What do Christian theologies look like without an inerrant Bible?

Recent publication of a book by Thom Stark has got my attention because it looks like it treats of the issue of scripture inerrancy by a method that is much more constructive than the kind of anti-Christian rantings we expect from Bart Ehrman or Sam Harris, or John Loftus.

I’m not sure – but short reviews of The Human Faces of God and a revealing interview of Stark give me reason to hope.

It was a recent two-part review by Kevin at Diglotting which got my attention in the first place.  Meanwhile Steve at Undeception has been busy in the same vein, and both writers have me thinking a little more systematically about the question: ‘What would we expect to see in a good Christian theology that explicitly rejects the dogma of Bible inerrancy?’ 

It’s no secret that many theologies have been written without support of the dogma of Bible inerrancy.  And I think all of the good ones have argued for a concept of Bible authority in which scripture remains normative for theology in a foundational sense.  Martin Kahler, C.S. Lewis, Karl Barth, Dorothy Sayers, H.R. Neibuhr,  Paul Tillich, Dietrich Bonhoeffer – I believe all these thinkers and more have stressed the authority of the Bible without defending its inerrancy.  We see here a ‘Doctrine of Scripture’ or there a ‘Doctrine of Revelation’ or a ‘Doctrine of the Word of God’ which give greater breadth to a more mature and more promising theological approach to the Bible than the irrational restraints of inerrancy allow.

I notice that these kinds of theologies all tend to show greater development of the role of Christ himself  as Word of God – rather than alleging that the letter is identical with ‘the Word.’  And I think the question of the Holy Spirit’s testimony to Christ will see much-needed development any time the Bible is purged from the fetishism of inerrancy.  Because a theology’s rejection of the dogma of inerrancy should not change its need to treat constructively of inspiration.  The Spirit’s role in inspiring our fallible reading of the Bible becomes just as important and just as interesting as its role in inspiring the original (fallible) writer.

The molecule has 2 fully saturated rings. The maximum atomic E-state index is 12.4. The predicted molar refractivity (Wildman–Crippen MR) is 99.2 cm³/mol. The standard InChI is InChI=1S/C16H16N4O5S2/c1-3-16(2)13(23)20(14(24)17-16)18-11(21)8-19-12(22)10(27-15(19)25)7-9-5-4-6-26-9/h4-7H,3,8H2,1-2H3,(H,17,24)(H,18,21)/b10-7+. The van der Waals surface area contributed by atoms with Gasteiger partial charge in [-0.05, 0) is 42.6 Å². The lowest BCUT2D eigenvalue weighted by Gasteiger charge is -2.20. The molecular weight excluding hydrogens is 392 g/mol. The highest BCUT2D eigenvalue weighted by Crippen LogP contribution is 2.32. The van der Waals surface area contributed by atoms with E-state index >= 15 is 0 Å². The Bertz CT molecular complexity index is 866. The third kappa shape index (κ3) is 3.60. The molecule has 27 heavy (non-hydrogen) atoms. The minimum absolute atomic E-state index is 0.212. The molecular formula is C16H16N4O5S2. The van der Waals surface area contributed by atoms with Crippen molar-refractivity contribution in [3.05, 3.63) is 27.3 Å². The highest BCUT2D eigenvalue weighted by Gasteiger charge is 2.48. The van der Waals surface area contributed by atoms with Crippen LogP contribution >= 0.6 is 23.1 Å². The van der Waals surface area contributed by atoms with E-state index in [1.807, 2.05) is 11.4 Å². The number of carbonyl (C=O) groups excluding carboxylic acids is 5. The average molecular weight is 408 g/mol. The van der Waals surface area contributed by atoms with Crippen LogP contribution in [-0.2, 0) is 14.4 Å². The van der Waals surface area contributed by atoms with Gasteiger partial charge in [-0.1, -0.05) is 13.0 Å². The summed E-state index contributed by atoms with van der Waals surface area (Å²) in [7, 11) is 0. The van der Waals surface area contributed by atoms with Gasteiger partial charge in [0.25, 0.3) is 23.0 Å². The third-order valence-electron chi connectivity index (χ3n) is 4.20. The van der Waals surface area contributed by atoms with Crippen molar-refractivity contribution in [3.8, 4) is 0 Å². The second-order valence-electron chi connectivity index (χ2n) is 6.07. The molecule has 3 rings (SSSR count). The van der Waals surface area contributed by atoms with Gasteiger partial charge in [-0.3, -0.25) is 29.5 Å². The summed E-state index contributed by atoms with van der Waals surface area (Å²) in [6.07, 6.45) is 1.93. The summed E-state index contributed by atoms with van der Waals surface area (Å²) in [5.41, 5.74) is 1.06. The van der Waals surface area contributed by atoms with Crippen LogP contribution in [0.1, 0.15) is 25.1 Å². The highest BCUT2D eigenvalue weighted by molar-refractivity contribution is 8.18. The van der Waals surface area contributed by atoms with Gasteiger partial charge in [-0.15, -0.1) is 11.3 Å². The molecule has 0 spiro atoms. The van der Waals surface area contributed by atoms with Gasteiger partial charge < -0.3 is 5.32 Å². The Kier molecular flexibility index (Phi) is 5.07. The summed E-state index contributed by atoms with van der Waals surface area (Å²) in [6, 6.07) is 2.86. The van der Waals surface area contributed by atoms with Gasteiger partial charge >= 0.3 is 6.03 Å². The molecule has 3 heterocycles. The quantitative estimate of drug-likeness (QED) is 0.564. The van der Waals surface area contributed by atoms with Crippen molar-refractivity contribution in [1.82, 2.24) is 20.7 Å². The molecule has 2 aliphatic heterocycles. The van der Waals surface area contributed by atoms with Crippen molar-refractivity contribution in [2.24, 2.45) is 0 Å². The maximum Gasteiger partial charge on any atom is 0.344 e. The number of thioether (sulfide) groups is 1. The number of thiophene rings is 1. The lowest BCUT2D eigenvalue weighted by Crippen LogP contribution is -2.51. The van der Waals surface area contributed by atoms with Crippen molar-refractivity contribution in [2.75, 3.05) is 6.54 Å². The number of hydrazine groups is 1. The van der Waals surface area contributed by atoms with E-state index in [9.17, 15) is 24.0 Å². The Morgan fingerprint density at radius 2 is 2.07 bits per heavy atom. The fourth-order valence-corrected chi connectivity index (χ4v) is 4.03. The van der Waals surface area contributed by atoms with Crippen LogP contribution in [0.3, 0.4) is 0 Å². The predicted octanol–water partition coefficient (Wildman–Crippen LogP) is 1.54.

Evangelicals need quickly to see this as the new world of honest religion – it doesn’t signify the end of the world for faith.  Faith remains the key to our salvation by the grace of God.  The current drama – what looks to be the fast-approaching end of the dogma of Bible inerrancy – would not even be necessary if it hadn’t been for the proliferation of so much fundamentalism among Evangelicals in North America during the 19th and 20th centuries – while the issues of working with a fallible text were being treated by responsible thinkers in the religious mainstream.


6 thoughts on “What do Christian theologies look like without an inerrant Bible?

  1. Thanks for letting me know about this John. I think I might have read something, but it hadn’t really registered. I agree, there have been others who have certainly looked at theology without the lens of inerrancy.

    I’ll take a look at this one. While I don’t agree with your blub that places Ehrman in the same category as Loftus, I agree that often the voices against inerrancy are strident, mine included.